Geometric Structure of High-Dimensional Data
In applications, a high-dimensional data is given as a discrete set in a Euclidean space. If the points of data are well sampled on a manifold, then the data geometry is inherited from the manifold. Since the underlying manifold is hidden, it is hard to know its geometry by the classical manifold calculus. The data graph is a useful tool to reveal the data geometry. To construct a data graph, we first find the neighborhood system on the data, which is determined by the similarity (or dissimilarity) among the data points. The similarity information of data usually is driven by the application in which the data are used. In this chapter, we introduce the methods for defining the data similarity (or dissimilarity). We also introduce the preliminary spectral graph theory to analyze the data geometry. In Section 1, the construction of neighborhood system on data is discussed. The neighborhood system on a data set defines a data graph, which can be considered as a discrete form of a manifold. In Section 2, we introduce the basic concepts of graphs. In Section 3, the spectral graph analysis is introduced as a tool for analyzing the data geometry. Particularly, the Laplacian on a graph is briefly discussed in this section. Most of the materials in Sections 2 and 3 are found in [1–3].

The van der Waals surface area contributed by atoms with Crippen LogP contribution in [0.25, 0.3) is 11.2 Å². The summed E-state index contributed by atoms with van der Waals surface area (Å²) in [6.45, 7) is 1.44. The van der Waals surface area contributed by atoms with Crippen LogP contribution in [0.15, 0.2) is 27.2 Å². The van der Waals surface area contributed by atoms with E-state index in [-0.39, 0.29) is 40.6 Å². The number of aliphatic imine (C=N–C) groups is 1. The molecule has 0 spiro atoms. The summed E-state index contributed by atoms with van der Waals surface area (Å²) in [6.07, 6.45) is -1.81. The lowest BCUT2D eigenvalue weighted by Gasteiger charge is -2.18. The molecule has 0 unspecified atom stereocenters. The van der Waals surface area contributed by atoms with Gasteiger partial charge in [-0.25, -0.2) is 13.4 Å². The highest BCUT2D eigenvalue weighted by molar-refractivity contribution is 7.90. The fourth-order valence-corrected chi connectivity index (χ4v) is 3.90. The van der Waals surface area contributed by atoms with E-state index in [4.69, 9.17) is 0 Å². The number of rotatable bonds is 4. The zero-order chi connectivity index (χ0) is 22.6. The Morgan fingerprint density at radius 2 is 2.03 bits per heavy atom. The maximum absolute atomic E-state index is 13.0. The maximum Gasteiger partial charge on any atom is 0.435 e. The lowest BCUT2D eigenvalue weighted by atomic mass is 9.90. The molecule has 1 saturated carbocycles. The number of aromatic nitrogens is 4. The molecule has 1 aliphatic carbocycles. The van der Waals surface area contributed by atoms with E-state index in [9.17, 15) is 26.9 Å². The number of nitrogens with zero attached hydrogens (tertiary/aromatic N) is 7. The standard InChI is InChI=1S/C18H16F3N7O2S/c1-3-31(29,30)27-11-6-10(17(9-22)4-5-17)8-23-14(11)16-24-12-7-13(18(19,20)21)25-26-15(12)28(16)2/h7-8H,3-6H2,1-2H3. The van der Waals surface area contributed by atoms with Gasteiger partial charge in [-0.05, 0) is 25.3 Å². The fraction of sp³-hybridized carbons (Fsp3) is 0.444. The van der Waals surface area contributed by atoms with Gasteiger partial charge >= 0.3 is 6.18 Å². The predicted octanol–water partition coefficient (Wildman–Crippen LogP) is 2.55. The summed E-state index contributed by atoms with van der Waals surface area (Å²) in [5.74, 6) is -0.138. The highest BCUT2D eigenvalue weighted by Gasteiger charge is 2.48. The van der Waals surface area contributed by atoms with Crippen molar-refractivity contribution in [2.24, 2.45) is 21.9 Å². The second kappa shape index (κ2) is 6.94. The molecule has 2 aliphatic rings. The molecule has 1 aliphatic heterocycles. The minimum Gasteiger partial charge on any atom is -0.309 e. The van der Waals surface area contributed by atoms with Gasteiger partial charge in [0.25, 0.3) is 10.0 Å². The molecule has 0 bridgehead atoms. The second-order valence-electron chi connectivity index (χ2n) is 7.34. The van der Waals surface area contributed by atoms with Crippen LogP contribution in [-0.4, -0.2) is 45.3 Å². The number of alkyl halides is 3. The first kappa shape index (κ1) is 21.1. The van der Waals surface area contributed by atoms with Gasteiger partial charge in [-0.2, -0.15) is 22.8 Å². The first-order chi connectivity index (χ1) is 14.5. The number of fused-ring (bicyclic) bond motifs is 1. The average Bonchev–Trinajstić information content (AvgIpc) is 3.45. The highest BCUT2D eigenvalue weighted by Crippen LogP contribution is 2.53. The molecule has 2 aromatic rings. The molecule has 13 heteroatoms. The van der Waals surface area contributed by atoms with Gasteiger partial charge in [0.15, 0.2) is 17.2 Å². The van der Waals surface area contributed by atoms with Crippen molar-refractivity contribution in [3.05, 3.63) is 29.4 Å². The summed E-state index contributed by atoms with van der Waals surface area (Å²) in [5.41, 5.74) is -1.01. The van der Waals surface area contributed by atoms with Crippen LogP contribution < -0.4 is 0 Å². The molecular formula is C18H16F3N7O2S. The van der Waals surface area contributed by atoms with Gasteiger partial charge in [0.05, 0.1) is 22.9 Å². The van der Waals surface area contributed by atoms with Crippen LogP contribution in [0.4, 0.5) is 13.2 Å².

KeywordsFast Fourier Transform Geometric Structure Adjacency Matrix Undirected Graph Weighted Graph
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